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The importance of specific mathematical language for early proportional reasoning
Journal Contribution - Journal Article
Proportional reasoning is one part of mathematics that is particularly hard to apprehend for children. At the same time, research suggests that already at an early age children develop an ability to make sense of some proportional situations. Previous research has shown that language – be it language in general or language related to mathematics – plays a crucial role in mathematical thinking and learning. The domain of proportional reasoning involves highly content-specific vocabulary (e.g., double). Individual differences in children’s general vocabulary or specific mathematical vocabulary might explain differences in children’s proportional reasoning abilities. However, to our knowledge, no studies investigated the role of language in proportional reasoning at an early age. The present study (n = 343) aims to address this gap by longitudinally investigating if specific mathematical vocabulary related to proportional reasoning in the first year of elementary school predicts proportional reasoning abilities in the second year of elementary school, over and above general vocabulary. Results showed that there were large individual differences between children’s specific mathematical vocabulary knowledge related to proportional reasoning. Furthermore, a hierarchical linear regression analysis showed that some specific mathematical vocabulary concepts related to early proportional reasoning in the first year of elementary school were a unique predictor for proportional reasoning abilities in the second year of elementary school over and above age, SES and general vocabulary. Theoretical and methodological implications are discussed.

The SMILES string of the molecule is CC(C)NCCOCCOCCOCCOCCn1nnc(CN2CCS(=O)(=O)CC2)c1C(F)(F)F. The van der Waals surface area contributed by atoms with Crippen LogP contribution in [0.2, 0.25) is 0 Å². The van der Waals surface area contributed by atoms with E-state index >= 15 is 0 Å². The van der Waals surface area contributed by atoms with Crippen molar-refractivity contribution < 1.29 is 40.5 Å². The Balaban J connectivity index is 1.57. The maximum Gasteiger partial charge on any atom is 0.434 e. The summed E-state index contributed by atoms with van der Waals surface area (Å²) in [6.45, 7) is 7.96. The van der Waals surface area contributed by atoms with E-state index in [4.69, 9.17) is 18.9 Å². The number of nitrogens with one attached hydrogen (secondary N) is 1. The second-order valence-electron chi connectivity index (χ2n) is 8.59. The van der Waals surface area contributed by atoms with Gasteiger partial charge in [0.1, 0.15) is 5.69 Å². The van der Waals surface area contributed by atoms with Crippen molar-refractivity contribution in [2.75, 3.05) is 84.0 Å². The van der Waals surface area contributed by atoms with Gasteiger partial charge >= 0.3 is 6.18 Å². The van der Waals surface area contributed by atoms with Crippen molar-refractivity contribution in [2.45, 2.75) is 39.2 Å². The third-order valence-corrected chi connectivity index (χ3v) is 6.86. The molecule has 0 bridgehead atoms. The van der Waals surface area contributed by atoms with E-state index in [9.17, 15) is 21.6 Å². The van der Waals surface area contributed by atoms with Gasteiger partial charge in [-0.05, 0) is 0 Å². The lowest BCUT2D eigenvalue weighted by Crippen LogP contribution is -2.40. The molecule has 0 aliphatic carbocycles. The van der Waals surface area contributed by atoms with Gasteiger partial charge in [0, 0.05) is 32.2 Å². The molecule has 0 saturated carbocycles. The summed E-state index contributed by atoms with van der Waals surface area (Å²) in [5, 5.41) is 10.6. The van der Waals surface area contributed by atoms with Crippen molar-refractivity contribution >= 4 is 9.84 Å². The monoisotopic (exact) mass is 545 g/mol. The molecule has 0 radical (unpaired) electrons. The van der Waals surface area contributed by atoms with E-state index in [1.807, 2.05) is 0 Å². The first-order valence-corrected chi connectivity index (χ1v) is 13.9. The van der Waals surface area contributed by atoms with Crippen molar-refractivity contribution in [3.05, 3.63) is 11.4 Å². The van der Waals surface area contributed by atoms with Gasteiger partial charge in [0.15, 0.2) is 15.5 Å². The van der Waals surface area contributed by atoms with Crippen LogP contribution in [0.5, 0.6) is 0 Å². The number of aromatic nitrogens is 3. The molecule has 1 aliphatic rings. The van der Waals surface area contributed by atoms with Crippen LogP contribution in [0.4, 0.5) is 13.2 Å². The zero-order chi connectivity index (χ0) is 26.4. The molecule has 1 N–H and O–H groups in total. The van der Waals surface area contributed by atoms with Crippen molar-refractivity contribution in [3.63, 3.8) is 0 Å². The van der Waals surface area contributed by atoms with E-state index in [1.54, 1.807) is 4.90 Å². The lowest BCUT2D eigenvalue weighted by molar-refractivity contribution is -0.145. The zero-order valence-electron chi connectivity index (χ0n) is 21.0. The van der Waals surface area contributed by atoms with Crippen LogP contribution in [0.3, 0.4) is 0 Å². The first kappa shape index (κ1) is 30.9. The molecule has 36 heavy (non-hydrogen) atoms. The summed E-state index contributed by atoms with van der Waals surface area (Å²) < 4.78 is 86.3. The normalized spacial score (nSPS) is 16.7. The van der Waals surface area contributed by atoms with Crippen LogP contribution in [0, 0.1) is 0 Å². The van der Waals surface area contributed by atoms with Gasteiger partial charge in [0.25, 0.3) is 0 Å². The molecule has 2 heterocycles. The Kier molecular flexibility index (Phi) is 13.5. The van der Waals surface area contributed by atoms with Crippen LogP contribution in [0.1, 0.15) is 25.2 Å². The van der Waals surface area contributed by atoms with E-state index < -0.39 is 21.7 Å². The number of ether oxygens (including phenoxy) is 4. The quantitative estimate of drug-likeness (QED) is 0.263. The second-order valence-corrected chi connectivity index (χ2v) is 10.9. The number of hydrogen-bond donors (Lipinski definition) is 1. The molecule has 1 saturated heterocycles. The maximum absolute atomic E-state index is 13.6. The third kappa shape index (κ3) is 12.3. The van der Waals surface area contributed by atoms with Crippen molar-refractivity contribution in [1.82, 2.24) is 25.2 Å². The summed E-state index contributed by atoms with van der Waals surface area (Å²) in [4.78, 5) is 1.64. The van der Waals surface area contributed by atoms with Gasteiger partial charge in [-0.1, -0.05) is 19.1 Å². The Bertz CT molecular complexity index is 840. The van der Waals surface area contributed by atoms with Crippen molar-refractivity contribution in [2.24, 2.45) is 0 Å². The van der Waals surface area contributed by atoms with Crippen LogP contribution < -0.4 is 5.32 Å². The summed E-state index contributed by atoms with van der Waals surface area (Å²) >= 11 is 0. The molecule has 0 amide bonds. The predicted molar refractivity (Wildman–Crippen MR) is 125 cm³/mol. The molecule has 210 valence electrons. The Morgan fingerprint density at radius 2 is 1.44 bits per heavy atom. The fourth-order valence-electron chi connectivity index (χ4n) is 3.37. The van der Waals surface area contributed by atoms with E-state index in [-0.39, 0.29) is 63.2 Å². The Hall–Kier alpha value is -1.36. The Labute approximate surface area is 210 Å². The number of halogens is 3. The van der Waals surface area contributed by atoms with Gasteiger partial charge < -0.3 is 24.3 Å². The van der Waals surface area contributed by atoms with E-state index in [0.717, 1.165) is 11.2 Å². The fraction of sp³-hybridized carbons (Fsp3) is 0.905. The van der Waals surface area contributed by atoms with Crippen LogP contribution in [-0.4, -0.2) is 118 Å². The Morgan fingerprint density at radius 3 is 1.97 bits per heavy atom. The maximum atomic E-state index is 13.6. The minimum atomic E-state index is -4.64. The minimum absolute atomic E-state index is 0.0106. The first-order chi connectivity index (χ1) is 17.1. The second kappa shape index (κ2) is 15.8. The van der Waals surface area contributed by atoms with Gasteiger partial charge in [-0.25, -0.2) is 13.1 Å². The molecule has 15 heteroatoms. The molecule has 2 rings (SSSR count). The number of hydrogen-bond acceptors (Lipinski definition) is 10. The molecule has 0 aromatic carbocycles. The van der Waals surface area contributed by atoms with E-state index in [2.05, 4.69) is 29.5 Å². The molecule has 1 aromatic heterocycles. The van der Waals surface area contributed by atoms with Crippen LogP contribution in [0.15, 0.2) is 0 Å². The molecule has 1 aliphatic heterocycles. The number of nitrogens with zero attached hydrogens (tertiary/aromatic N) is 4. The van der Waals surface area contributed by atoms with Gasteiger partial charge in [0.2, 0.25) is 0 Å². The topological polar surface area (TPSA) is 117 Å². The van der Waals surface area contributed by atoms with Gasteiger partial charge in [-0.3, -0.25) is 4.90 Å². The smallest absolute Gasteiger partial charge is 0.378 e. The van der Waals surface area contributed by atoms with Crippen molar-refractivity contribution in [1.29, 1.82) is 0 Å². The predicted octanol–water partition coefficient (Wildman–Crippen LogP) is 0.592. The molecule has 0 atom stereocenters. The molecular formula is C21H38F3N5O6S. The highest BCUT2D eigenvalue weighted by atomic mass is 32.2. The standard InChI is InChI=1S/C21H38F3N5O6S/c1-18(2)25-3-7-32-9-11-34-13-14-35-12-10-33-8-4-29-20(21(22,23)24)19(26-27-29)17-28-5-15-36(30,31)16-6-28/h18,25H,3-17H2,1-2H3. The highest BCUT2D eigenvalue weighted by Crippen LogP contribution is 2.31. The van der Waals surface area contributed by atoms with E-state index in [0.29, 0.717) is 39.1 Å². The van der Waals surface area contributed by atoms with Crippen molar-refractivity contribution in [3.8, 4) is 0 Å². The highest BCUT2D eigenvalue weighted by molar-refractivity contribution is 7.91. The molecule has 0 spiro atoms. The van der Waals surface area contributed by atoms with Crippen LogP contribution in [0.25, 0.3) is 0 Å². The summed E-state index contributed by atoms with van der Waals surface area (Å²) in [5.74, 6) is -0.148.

Journal: Early Childhood Research Quarterly
Pages: 193 - 200